Franklin is full of colorful residents. Among them, stylist and co-owner of Salon Salon, artist, and art curator Von Derry stands out.

Von is also the co-owner of the new Parkhouse Gallery, which is located two blocks from the downtown square. She jokes that the owners are “Two Chrises, Two Johns, and a Von.”

“I have a lot of fantastical things,” Von tells Launch Engine, referring to the contents of her gallery. She says that Parkhouse Gallery is unique because it shares space with Art Bikes, a business that builds and repairs artistic bicycles. 

Pictured: Von Derry. Photo Credit: John Partipilo.

“We do a lot of really cool creations with bicycles, and a little innovation there,” Von says. A fan of retro culture—such as rat rods—Von explains that the bikes are a creative revamping of older designs of bicycles. 

Since she was a little girl, Von always had a bicycle. She believes that “wheels are good” for a person at any age. The mobility and sense of adventure afforded her from owning a bike was something that she wanted to make sure that other people experienced. She notes that her love for things that move is evidenced by Parkhouse Gallery’s outdoor sculpture, which is made from car parts.

Von is a portraiture artist who does both impressionism and semi-realism, and she finds inspiration in random places. “I let the art take me,” she says, referring to her refusal to force her creative processes. The art that Von likes to make can range from benign to offensive, covering all of the topics in-between. 

Pictured: Some of the art from Parkhouse Gallery.

“I’m wide open! I’m not afraid of the human body, and I’m not afraid of the human mind!” she states. 

This attitude is on display in the curation of the Parkhouse Gallery, which includes paintings depicting nudity, such as the work of Joey Batey. In reality, Parkhouse Gallery doesn’t lean in one direction, and includes the works of furniture refinisher, illustrator, mask maker, and busy cast sculpture artist Richard Sturtridge as well as that of the late geometric artist Arthur Orr, whose work has been displayed at the Tennessee State Museum and Cheekwood Fine Arts Center.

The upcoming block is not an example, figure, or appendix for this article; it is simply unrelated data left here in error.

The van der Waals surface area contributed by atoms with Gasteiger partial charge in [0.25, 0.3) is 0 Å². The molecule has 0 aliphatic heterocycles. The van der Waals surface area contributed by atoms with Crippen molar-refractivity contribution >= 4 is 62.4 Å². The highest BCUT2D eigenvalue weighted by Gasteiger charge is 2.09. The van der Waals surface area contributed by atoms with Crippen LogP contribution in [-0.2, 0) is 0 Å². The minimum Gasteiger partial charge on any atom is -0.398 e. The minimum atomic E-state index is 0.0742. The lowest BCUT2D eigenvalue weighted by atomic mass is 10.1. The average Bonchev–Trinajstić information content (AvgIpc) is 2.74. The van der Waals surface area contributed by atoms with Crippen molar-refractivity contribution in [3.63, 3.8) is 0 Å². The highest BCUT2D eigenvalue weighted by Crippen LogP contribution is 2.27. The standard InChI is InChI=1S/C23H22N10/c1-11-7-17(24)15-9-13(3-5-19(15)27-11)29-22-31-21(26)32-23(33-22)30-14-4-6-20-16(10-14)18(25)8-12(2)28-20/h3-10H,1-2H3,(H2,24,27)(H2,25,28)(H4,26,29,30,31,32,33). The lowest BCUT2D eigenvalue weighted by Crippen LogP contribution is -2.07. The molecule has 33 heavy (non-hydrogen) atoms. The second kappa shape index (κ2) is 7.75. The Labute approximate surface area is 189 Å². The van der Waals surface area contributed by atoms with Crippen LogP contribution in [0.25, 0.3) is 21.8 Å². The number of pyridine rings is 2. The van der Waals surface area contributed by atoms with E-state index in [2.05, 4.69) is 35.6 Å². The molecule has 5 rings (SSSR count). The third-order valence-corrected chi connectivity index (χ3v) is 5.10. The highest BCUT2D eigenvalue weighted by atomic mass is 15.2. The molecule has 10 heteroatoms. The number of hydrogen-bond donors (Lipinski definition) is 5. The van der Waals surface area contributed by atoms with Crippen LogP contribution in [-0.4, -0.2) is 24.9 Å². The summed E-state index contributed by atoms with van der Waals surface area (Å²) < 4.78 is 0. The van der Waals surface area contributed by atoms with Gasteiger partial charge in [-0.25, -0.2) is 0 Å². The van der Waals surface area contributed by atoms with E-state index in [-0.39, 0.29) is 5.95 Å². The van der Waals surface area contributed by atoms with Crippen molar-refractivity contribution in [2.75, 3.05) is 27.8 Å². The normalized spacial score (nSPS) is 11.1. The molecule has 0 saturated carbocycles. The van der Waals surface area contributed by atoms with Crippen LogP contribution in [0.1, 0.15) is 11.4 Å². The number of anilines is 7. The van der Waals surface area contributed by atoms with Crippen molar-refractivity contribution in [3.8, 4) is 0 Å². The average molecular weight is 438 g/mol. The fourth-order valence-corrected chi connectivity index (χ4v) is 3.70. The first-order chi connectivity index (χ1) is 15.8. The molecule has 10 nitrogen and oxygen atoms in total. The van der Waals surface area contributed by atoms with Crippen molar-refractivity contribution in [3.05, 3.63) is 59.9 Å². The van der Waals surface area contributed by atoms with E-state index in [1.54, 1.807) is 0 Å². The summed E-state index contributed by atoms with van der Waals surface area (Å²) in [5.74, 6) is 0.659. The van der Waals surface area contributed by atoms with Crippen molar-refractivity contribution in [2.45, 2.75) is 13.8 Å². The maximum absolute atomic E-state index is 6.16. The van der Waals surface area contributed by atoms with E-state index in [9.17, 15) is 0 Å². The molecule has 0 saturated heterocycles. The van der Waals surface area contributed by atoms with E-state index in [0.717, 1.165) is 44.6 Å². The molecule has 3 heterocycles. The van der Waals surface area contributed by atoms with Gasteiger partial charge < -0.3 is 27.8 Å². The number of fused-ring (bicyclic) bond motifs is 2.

One might think that a city as outwardly conservative as Franklin might oppose such work, but Von asserts that she’s been doing spoken word art for years. She describes some of her old poetry as “blasphemous,” and says that it gave her a certain level of infamy. 

Pictured: Von Derry and artist Chris Sonier. Photo Credit: John Partipilo.

“The garbage man, the cops, the mayor, everybody knows me,” she jokes. Her artistic output doesn’t betray her true feelings about religion, however, and she says that she has “got the orgasms to the Holy Spirit in her chest,” and she is led by God to live her best life. 

Without doubt, Von is an eccentric figure. Be that as it may, Von’s art was recognized by many patrons of the Red Pony, which was mostly saved after the restaurant sustained a large fire in January 2021. Von has been painting since 1990, and became friends with local artist Walter Bunn Gray. 

“He just had an incredible amount of talent that would come through his doors,” Von says. “And we all became friends.”

Von was cutting hair at the time at her salon on Main Street, and was encouraged by the creativity in her scene to start displaying her art. She also upped the ante on the quality of art she was collecting, and became a self-professed “art show junkie.”

Von actually purchased the property for Parkhouse Gallery back in 1998, and started remodeling it around 2011. The gallery opened in July 2021 to what Von describes as local fanfare and good sales from adjacent foot traffic.

Pictured: Von Derry. Photo Credit: John Partipilo.

“I have… eight artists right that live on [this] dang street!” she says. “I’m thinking, ‘Oh my God! This is too good to be true!’ 

For the future of Parkhouse Gallery, Von plans on having classes, special art shows, and private events, including brunches and dinners. She wants to build a sculpture garden that mixes real botany with art installations of different kinds. Von will also be beefing up the Art Bikes business. 

Pictured: Some of the art from Parkhouse Gallery.

Von says that Franklin is a good town for artists, and that the cultural scales are tipping more to favor those creatively-minded individuals living in the area. She expects Parkhouse Gallery to do well over the next few years with the city’s rising prominence in the region.

“I love Franklin! Everyone who moves to Franklin, it’s just like living in a Norman Rockwell painting. How could you not love it?”

Parkhouse Gallery is located at 413 Murfreesboro Road, Franklin, TN, 37064. For further information about Parkhouse Gallery, readers are presently advised to call 615.830.9410.

Pictured: One of the functional art installations at Parkhouse Gallery.